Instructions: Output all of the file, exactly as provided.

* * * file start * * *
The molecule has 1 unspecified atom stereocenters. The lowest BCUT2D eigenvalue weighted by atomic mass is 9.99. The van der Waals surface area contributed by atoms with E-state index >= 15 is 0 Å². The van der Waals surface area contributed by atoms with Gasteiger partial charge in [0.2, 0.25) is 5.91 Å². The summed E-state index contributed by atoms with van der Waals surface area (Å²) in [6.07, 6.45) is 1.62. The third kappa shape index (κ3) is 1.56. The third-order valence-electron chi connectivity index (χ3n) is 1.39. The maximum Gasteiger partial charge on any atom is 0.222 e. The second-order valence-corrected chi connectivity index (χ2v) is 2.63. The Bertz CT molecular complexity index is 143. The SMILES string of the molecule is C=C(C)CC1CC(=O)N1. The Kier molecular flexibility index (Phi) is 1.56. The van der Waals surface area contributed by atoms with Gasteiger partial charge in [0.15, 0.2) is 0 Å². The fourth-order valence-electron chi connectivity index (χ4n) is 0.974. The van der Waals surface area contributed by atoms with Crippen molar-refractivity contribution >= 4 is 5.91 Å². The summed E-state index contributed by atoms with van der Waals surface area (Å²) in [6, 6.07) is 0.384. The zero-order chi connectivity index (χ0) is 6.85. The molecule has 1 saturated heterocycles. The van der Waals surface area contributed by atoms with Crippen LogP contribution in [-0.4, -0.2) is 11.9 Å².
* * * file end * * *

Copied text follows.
The molecule has 1 unspecified atom stereocenters. The lowest BCUT2D eigenvalue weighted by atomic mass is 9.99. The van der Waals surface area contributed by atoms with E-state index >= 15 is 0 Å². The van der Waals surface area contributed by atoms with Gasteiger partial charge in [0.2, 0.25) is 5.91 Å². The summed E-state index contributed by atoms with van der Waals surface area (Å²) in [6.07, 6.45) is 1.62. The third kappa shape index (κ3) is 1.56. The third-order valence-electron chi connectivity index (χ3n) is 1.39. The maximum Gasteiger partial charge on any atom is 0.222 e. The second-order valence-corrected chi connectivity index (χ2v) is 2.63. The Bertz CT molecular complexity index is 143. The SMILES string of the molecule is C=C(C)CC1CC(=O)N1. The Kier molecular flexibility index (Phi) is 1.56. The van der Waals surface area contributed by atoms with Gasteiger partial charge in [0.15, 0.2) is 0 Å². The fourth-order valence-electron chi connectivity index (χ4n) is 0.974. The van der Waals surface area contributed by atoms with Crippen molar-refractivity contribution >= 4 is 5.91 Å². The summed E-state index contributed by atoms with van der Waals surface area (Å²) in [6, 6.07) is 0.384. The zero-order chi connectivity index (χ0) is 6.85. The molecule has 1 saturated heterocycles. The van der Waals surface area contributed by atoms with Crippen LogP contribution in [-0.4, -0.2) is 11.9 Å².